In the hot, sticky days of summer it is natural to think of ice cream and cold drinks. It is also natural to opt for salads and raw vegetables to avoid cooking over a hot stove. But these habits can lead to poor digestion and a build-up of ama that could make one susceptible to allergies in August and September and cause fatigue and lethargy. Remember, when the outside temperature is hot, our own internal fire diminishes, and with it, our ability to digest food.
(Raw fruit is fine to eat: Ayurveda considers ripe fruit to be “cooked” by the sun. Sweet, ripe fruits that are not high in acids are best in the summer months.)
Avoid iced drinks and food, especially with a meal. Slightly steaming your vegetables will allow you to pull more nutrients from your food. Eating raw vegetables requires a robust digestive fire.
And, of course, follow the traditional Ayurveda recommendations for balancing Pitta: favor foods that are cooling and liquid. Minimize foods that are spicy. Increase tastes that are sweet, bitter, or astringent. Minimize foods that are spicy, salty or sour.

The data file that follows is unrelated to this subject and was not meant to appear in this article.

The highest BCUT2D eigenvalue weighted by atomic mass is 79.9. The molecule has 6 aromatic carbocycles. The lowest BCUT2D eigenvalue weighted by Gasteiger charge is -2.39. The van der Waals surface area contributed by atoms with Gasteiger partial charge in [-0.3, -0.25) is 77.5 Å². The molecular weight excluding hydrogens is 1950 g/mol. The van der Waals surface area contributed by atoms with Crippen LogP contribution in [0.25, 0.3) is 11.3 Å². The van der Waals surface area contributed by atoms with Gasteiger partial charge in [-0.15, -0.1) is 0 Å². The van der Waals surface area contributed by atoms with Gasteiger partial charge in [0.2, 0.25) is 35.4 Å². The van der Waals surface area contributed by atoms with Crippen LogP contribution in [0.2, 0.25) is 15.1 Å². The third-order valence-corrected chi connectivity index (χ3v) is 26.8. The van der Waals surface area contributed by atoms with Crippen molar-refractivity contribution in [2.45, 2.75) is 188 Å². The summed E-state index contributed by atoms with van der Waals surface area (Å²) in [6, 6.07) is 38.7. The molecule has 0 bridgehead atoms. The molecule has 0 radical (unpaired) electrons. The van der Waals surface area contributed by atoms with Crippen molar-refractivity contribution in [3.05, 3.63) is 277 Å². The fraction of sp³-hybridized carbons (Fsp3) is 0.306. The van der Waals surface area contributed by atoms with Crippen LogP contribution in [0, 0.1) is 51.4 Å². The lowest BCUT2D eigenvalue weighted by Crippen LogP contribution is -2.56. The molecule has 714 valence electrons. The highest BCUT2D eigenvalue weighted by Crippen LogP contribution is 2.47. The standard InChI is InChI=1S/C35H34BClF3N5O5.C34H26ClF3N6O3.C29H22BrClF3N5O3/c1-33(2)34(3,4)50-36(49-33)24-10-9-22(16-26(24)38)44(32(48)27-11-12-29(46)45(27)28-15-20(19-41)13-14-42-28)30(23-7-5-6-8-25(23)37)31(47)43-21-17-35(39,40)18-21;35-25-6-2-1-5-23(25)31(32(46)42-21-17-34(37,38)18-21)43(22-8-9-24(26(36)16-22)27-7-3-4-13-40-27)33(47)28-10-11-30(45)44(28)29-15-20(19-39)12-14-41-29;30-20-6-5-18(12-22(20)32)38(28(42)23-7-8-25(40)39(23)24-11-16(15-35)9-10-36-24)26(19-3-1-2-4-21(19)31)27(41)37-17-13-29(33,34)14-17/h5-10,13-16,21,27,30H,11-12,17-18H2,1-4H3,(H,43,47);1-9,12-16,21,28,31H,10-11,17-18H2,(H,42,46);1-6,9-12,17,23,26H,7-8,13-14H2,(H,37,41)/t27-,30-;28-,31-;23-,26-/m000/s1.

Asparagus and/or Carrots with Lemon-Herb Sauce
Steam your chosen amount of asparagus and/or carrots to a “fork friendly” quality. This means a little more cooked than “al dente” but not mushy. Then pour the following lemon-herb sauce over the vegetables.
(Increase recipe for larger amounts of vegetables)
Juice one lemon
I pinch of salt
1 tablespoon honey (Use unheated honey only — remember that heating honey makes it toxic. Check the label on your honey to make sure it says “unheated”.)
Put in blender with a few leaves of fresh basil and mint. Puree until smooth.
Try this easy, Pitta-pacifying dessert:
Poached Peaches with Berry Coulee
Blanch peaches in boiling water. Remove skins. Blend raspberries and strawberries until smooth. You can add sugar or honey to the berries before you blend them, per your own taste. Spoon the mixture over the poached peaches. Garnish with mint leaf.